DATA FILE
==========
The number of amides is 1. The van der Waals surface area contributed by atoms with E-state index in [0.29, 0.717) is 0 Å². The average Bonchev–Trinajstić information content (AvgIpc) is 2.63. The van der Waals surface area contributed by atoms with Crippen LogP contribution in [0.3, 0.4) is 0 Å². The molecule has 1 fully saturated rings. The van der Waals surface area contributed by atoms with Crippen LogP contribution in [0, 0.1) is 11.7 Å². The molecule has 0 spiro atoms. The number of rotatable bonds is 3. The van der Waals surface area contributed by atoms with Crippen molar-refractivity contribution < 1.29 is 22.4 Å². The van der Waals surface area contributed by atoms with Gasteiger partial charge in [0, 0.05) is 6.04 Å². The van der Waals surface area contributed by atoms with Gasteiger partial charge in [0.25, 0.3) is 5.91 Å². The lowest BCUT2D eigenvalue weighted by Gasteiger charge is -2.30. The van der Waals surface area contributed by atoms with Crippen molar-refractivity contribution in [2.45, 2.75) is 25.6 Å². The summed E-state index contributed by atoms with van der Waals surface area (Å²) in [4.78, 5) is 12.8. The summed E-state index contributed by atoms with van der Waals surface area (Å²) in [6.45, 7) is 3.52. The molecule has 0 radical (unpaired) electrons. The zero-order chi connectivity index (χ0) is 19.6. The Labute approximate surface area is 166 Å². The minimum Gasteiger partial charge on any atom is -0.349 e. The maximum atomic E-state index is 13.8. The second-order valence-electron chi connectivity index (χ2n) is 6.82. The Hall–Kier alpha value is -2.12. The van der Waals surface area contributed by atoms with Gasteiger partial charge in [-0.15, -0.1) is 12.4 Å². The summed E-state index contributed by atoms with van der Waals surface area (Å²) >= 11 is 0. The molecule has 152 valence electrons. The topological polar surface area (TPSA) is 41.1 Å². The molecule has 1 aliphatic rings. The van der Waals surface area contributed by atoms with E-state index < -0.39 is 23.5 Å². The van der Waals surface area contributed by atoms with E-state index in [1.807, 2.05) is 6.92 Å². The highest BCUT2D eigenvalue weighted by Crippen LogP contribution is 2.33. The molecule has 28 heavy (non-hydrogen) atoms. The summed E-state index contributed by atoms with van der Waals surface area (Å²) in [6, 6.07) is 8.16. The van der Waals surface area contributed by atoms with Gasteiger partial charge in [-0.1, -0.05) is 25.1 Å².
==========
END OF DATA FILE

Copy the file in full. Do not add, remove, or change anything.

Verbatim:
The number of amides is 1. The van der Waals surface area contributed by atoms with E-state index in [0.29, 0.717) is 0 Å². The average Bonchev–Trinajstić information content (AvgIpc) is 2.63. The van der Waals surface area contributed by atoms with Crippen LogP contribution in [0.3, 0.4) is 0 Å². The molecule has 1 fully saturated rings. The van der Waals surface area contributed by atoms with Crippen LogP contribution in [0, 0.1) is 11.7 Å². The molecule has 0 spiro atoms. The number of rotatable bonds is 3. The van der Waals surface area contributed by atoms with Crippen molar-refractivity contribution < 1.29 is 22.4 Å². The van der Waals surface area contributed by atoms with Gasteiger partial charge in [0, 0.05) is 6.04 Å². The van der Waals surface area contributed by atoms with Gasteiger partial charge in [0.25, 0.3) is 5.91 Å². The lowest BCUT2D eigenvalue weighted by Gasteiger charge is -2.30. The van der Waals surface area contributed by atoms with Crippen molar-refractivity contribution in [2.45, 2.75) is 25.6 Å². The summed E-state index contributed by atoms with van der Waals surface area (Å²) in [4.78, 5) is 12.8. The summed E-state index contributed by atoms with van der Waals surface area (Å²) in [6.45, 7) is 3.52. The molecule has 0 radical (unpaired) electrons. The zero-order chi connectivity index (χ0) is 19.6. The Labute approximate surface area is 166 Å². The minimum Gasteiger partial charge on any atom is -0.349 e. The maximum atomic E-state index is 13.8. The second-order valence-electron chi connectivity index (χ2n) is 6.82. The Hall–Kier alpha value is -2.12. The van der Waals surface area contributed by atoms with Gasteiger partial charge in [-0.15, -0.1) is 12.4 Å². The summed E-state index contributed by atoms with van der Waals surface area (Å²) >= 11 is 0. The molecule has 152 valence electrons. The topological polar surface area (TPSA) is 41.1 Å². The molecule has 1 aliphatic rings. The van der Waals surface area contributed by atoms with E-state index < -0.39 is 23.5 Å². The van der Waals surface area contributed by atoms with E-state index in [1.807, 2.05) is 6.92 Å². The highest BCUT2D eigenvalue weighted by Crippen LogP contribution is 2.33. The molecule has 28 heavy (non-hydrogen) atoms. The summed E-state index contributed by atoms with van der Waals surface area (Å²) in [6, 6.07) is 8.16. The van der Waals surface area contributed by atoms with Gasteiger partial charge in [-0.1, -0.05) is 25.1 Å².